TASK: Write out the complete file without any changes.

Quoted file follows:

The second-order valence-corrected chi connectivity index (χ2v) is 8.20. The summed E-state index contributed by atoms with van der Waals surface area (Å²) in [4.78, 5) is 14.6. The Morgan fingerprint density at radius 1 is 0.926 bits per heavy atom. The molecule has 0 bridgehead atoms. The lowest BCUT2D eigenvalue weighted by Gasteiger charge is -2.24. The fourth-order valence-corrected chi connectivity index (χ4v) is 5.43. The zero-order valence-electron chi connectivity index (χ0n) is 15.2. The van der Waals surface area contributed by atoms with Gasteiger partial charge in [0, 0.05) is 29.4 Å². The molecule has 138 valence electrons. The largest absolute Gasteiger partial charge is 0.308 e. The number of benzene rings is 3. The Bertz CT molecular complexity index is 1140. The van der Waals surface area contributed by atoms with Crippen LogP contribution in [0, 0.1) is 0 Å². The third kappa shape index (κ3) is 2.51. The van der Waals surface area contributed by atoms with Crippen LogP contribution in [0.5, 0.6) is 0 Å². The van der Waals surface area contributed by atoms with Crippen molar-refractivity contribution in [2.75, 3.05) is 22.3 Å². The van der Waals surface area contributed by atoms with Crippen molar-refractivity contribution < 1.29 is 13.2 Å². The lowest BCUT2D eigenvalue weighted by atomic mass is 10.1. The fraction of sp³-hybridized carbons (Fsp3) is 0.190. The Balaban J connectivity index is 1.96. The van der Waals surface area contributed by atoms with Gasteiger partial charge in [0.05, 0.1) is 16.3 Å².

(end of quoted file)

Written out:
The second-order valence-corrected chi connectivity index (χ2v) is 8.20. The summed E-state index contributed by atoms with van der Waals surface area (Å²) in [4.78, 5) is 14.6. The Morgan fingerprint density at radius 1 is 0.926 bits per heavy atom. The molecule has 0 bridgehead atoms. The lowest BCUT2D eigenvalue weighted by Gasteiger charge is -2.24. The fourth-order valence-corrected chi connectivity index (χ4v) is 5.43. The zero-order valence-electron chi connectivity index (χ0n) is 15.2. The van der Waals surface area contributed by atoms with Gasteiger partial charge in [0, 0.05) is 29.4 Å². The molecule has 138 valence electrons. The largest absolute Gasteiger partial charge is 0.308 e. The number of benzene rings is 3. The Bertz CT molecular complexity index is 1140. The van der Waals surface area contributed by atoms with Crippen LogP contribution in [0, 0.1) is 0 Å². The third kappa shape index (κ3) is 2.51. The van der Waals surface area contributed by atoms with Crippen LogP contribution in [0.5, 0.6) is 0 Å². The van der Waals surface area contributed by atoms with Crippen molar-refractivity contribution in [2.75, 3.05) is 22.3 Å². The van der Waals surface area contributed by atoms with Crippen molar-refractivity contribution < 1.29 is 13.2 Å². The lowest BCUT2D eigenvalue weighted by atomic mass is 10.1. The fraction of sp³-hybridized carbons (Fsp3) is 0.190. The Balaban J connectivity index is 1.96. The van der Waals surface area contributed by atoms with Gasteiger partial charge in [0.05, 0.1) is 16.3 Å².